“Anyone who’s ever written a book or made a film about Joy Division, unless they were in that van or car with us, they don’t know anything about it.” – Peter Hook

While his new project called Peter Hook and the Light has not been convincing, his gregarious personality makes his new definitive statement on the Joy Division experience a persuasive read. Hook seems like a guy ready to talk anyone’s ear off about his part in the Joy Division story and aims to showcase these stories with a bit more of a joyous feeling than previous versions. I suspect that the book wasn’t written so much as transcribed from him chatting away about it all over a few pints of beer.

Some of the highlights include Hook explaining his true and ultimate role in Joy Division, being their DRIVER. There are 4 van stories in all (“yes it’s another poor-old-me-in-the-van-story coming up, but it’s my book”) that point to the fact that he was the only one who owned a van, so he transported all the equipment. PAYED to get it fixed when it broke down and PACKED all the equipment while everyone else was drinking, having a good time and chatting up the girls after shows. This is the last of the van stories.


I was worried about the van not making the journey. Knackered it was. We’d lost the petrol cap and someone not me – had replaced it with a rag to stop the petrol evaporating. Trouble was, the rag was merrily disintegrating and every so often would block the filter on the carburetor and stop it working. I could always tell when it was going to happen because the van started to slow down gradually, which it had been doing on the way to London that day.

I was seriously doubting the van would make the trip. It was going really slowly, about thirty miles an hour top speed. We were pottering home. Next to me Terry fell asleep. I looked in my mirror and could see Steve but he’d dropped quite far behind; there was just me and him on the motorway, as it often was in those days, especially in the early hours of the morning.

We’d just joined thM5 when I started to feel sleepy. The next thing I knew there was this huge bang and the van suddenly shot forward so hard that my head hit the divider and for a second I was seeing stars, just barely aware of thinking that the carb must have suddenly cleared because our speed suddenly increased, at the same time feeling the van spin around and the pain. That and squealing tires.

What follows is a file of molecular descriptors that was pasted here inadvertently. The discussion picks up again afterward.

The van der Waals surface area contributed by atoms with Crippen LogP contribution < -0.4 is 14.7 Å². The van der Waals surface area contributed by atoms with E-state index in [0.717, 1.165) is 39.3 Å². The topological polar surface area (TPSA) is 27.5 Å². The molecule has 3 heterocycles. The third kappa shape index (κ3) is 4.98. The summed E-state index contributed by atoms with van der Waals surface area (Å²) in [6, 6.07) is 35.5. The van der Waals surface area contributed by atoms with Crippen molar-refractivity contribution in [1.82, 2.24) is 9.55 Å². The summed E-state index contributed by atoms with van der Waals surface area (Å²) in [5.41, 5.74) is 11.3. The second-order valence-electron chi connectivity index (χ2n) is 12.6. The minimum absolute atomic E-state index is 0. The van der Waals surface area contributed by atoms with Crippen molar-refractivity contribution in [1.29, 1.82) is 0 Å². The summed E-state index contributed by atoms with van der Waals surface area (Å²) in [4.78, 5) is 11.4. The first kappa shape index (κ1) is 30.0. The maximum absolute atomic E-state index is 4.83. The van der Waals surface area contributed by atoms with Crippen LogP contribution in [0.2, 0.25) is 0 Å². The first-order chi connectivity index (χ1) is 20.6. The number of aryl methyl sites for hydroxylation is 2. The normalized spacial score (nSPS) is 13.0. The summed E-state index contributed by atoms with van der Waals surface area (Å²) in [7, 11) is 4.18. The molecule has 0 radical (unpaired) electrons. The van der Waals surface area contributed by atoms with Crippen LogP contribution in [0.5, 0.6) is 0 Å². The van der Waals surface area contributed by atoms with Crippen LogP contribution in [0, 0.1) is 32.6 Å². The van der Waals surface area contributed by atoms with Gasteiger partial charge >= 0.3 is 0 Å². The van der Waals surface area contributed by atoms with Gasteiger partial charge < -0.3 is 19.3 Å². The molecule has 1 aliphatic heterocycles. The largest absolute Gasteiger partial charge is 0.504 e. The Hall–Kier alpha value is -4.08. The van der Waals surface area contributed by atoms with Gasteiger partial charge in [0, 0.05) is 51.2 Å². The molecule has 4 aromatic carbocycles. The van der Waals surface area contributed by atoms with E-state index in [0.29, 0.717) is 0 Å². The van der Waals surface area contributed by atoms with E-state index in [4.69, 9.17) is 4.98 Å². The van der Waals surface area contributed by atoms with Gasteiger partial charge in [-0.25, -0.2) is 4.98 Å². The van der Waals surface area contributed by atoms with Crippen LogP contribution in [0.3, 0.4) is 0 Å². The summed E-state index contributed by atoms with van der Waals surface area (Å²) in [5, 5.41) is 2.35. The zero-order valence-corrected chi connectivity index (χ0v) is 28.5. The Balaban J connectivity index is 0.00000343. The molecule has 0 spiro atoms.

I must have been dazed. Because when I got my vision back we were sitting on the hard shoulder, facing the right way and I thought I was dreaming because a forty-foot lorry was sliding down the motorway past me, sideways on its tires screeching as it drew to a stop right across the motorway, blocking all three lanes. The next thing I saw was Ian Curtis running down the motorway chasing a drum that was rolling away – a drum that should have been in the back of my van. My head was still learning when Ian arrived at the window carrying the tom. Are you all right, Hooky? Are you all right?

Turned out the forty-footer had hit us at about seventy miles an hour, shunting us and sending us spinning in two complete 360s; it had taken out the back of the van, snapping the back axle and flattening the rear doors. My cab bass had come shooting out the back like a comedy coffin, straight under the wheels of the forty-footer.

I spent the rest of the night being held back from punching the lorry driver, who was from Manchester but wouldn’t give us a lift back there. It wasn’t really until the next morning when I woke up – that the reality of it all hit me: the van was history. It was an ex-van. It had ceased to be. No more driving the van for me. From then on Twinny, Terry or Dave Pols drove a hired van, and every night after a gig I lived it up with the rest of the band in the bar boozing and trying to pull girls. On one hand, it was absolutely magnificent. On the other hand I ended up an alcoholic.





“I enjoy doing all these crosshatching details, you just got to do it for the love of it. I once got a letter from a guy who said he loved my crosshatching more than he loved getting stoned. Its things like that that make it all worth it.” – Robert Crumb

Context: I first heard about Chris Wright on the Comic Books are Burning in Hell podcast (an episode entitled Violencia!) and picked up his book called Blacklung. It’s his first major work and there isn’t much of him other than a smaller comic called Inkweed from Sparkplugs books, which I now need to hunt down.